Lessons Learned from Migrating a DVS

Recently, I “fortunate” enough to experience some issues with a vCenter Server or VCS, the version of vCenter that you install on Windows. It had been upgraded 5.1->5.5->6.0->6.0U1 and apparently something broke along the way. I much prefer the VCSA, so this wasn’t the end of the world, but the issues we encountered forced our hand as to timing. Therefore, some of the migration steps were a bit ad hoc. This was also a small installation (<25 hosts) and a one-time event, so the question Is It Worth The Time? to automate the migration was judged to be a no. I still think that was the right evaluation, but we did find one thing that added some time to the effort: migrating a Distributed vSwitch (DVS).

The process we followed at first was:

  1. Export the DVS from the VCS
  2. Import the DVS to the VCSA with the Preserve box checked
  3. Disconnect/Remove From Inventory a host from the VCS
  4. Add A Host to the VCSA
  5. Attach the host to the DVS
  6. Repeat steps 3-5 for all hosts

Initially this process seemed to work. All the VMs remained on the network throughout the migration (maybe 1-2 dropped ICMP packets in step 5, no application issues). Unfortunately, the VM vNIC distributed port group assignment could not be changed properly in the web client. Only some ports would show and the Browse Networks window would be empty. Looking at the DVS, you could see the attached hosts, but when viewing the DVS Uplinks, there were no hosts attached. Ooops.

At this point, we had moved things around too much to follow the correct order as suggested by Brian Graf:

  1. Export the DVS from the VCS
  2. Disconnect/Remove From Inventory a host from the VCS
  3. Add A Host to the VCSA
  4. Repeat steps 2-4 for all hosts
  5. Import the DVS to the VCSA without the Preserve box checked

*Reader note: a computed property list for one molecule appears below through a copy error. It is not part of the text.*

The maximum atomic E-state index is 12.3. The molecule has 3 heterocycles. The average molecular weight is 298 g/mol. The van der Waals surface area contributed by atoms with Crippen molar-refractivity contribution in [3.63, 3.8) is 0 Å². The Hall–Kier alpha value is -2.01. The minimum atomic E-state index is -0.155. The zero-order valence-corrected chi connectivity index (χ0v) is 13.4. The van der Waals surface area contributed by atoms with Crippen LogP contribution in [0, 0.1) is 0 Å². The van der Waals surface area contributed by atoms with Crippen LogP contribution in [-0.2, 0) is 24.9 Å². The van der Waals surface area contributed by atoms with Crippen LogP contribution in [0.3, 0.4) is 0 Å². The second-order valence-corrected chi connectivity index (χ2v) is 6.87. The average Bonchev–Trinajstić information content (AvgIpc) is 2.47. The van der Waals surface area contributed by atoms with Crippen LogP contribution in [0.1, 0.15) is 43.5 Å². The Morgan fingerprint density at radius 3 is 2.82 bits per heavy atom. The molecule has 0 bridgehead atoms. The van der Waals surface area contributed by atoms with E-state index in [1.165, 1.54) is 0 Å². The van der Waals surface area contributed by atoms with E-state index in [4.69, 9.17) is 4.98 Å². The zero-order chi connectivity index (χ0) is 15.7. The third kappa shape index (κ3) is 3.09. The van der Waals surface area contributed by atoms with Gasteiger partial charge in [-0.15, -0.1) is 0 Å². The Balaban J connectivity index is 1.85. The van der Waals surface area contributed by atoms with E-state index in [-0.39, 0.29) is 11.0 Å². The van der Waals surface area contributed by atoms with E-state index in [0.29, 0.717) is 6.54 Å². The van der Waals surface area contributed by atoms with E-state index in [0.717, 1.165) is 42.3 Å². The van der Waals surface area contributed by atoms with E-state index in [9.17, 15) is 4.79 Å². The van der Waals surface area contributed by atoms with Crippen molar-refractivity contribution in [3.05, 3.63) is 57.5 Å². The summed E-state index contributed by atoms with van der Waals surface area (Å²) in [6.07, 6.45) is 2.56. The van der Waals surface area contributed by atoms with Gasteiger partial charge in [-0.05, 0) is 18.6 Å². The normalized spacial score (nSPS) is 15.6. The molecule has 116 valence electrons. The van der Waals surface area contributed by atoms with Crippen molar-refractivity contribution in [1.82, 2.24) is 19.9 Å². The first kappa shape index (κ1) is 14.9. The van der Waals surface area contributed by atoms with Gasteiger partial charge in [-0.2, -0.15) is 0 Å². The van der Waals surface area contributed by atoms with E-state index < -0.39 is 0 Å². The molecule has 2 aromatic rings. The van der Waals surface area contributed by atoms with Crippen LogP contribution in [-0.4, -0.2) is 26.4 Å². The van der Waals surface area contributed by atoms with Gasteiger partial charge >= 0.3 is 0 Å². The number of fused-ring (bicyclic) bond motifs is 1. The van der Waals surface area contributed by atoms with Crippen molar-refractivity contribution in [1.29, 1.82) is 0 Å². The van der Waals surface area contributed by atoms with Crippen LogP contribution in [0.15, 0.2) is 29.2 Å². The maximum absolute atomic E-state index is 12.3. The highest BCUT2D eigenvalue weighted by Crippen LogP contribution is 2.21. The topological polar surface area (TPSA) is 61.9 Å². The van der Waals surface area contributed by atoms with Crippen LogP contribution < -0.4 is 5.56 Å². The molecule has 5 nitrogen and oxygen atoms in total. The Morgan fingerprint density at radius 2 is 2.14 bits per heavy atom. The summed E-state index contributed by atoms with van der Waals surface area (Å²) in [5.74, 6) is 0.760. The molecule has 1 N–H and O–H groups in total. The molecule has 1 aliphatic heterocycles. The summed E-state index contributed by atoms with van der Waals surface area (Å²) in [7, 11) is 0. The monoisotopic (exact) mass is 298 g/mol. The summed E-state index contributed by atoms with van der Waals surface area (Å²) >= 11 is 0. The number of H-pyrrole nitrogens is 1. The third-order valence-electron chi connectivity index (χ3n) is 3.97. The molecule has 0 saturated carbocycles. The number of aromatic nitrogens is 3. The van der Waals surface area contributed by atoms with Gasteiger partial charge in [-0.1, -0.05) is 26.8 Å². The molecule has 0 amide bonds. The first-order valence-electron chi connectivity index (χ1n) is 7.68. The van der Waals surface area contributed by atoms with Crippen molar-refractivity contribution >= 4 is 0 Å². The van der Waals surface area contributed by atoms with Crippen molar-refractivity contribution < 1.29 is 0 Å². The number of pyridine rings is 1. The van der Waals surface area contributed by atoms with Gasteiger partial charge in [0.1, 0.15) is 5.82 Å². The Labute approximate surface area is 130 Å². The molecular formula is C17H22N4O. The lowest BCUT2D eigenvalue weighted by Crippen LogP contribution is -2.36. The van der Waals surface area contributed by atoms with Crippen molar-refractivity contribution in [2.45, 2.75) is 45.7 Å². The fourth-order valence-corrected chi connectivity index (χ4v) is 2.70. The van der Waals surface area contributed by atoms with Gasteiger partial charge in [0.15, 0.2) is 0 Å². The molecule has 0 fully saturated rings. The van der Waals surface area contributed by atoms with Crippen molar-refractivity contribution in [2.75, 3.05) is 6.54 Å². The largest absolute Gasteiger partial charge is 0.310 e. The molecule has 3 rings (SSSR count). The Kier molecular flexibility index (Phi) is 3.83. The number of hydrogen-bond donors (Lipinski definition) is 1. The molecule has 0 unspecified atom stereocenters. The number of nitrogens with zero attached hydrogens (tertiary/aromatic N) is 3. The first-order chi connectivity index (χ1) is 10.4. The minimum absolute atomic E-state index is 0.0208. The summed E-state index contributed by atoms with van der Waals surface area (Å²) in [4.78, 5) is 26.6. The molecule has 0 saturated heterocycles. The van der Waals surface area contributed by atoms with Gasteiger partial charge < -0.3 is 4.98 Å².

I tried steps 2-5 but, though the hosts were attached to the DVS they did not attach to the Uplinks. Here is the order of steps I followed instead:

  1. Disconnect/Remove From Inventory all affected host from the VCSA
  2. Delete the DVS from the VCSA
  3. Add A Host to the VCSA for all hosts
  4. Import the DVS to the VCSA without the Preserve box checked
  5. Rename the DVS (not necessary, but the Source/Destination in the next step are the same if you don’t, and that is a tad confusing)
  6. Use the Add a Host to this DVS wizard to add each host to the DVS (I used web and thick client, both work and neither is particular faster than the other)
    1. Check the top three check boxes – add the host, migrate vmkernels, and migrate vm networking.
    2. Map the vmkernels and vmnics to the correct distributed portgroups. I found the old client would show the old name in Edit Settings, but the Web client would not. Both wizards show a blank space in the wizard, so it helps to have two clients running during this.
  7. The host will have alarms afterward as the read-only heritage DVS now has no uplinks.
  8. A few minutes after the host is migrated, the Settings/Networking section will show the old, un-renamed DVS go away. You can hurry this up by deleting it manually. This will remove the uplink alarms from the host.

I was a bit under the gun doing this so I was not able to capture screenshots or more clear directions as I went. I may have some of the labels a little off, sorry.

This was not fun, but it is done. If you can plan the migration, I suggest working on some PowerCLI to handle it, as Brian suggested. I could not imagine having to do all those manual steps with 50 hosts or 500 VMs, much less anything larger! But, ff you do have to make an emergency vCenter migration, I hope this helps!

One thought on “Lessons Learned from Migrating a DVS

  1. Pingback: Newsletter: November 14, 2015 | Notes from MWhite

Leave a Reply

Fill in your details below or click an icon to log in:

WordPress.com Logo

You are commenting using your WordPress.com account. Log Out /  Change )

Facebook photo

You are commenting using your Facebook account. Log Out /  Change )

Connecting to %s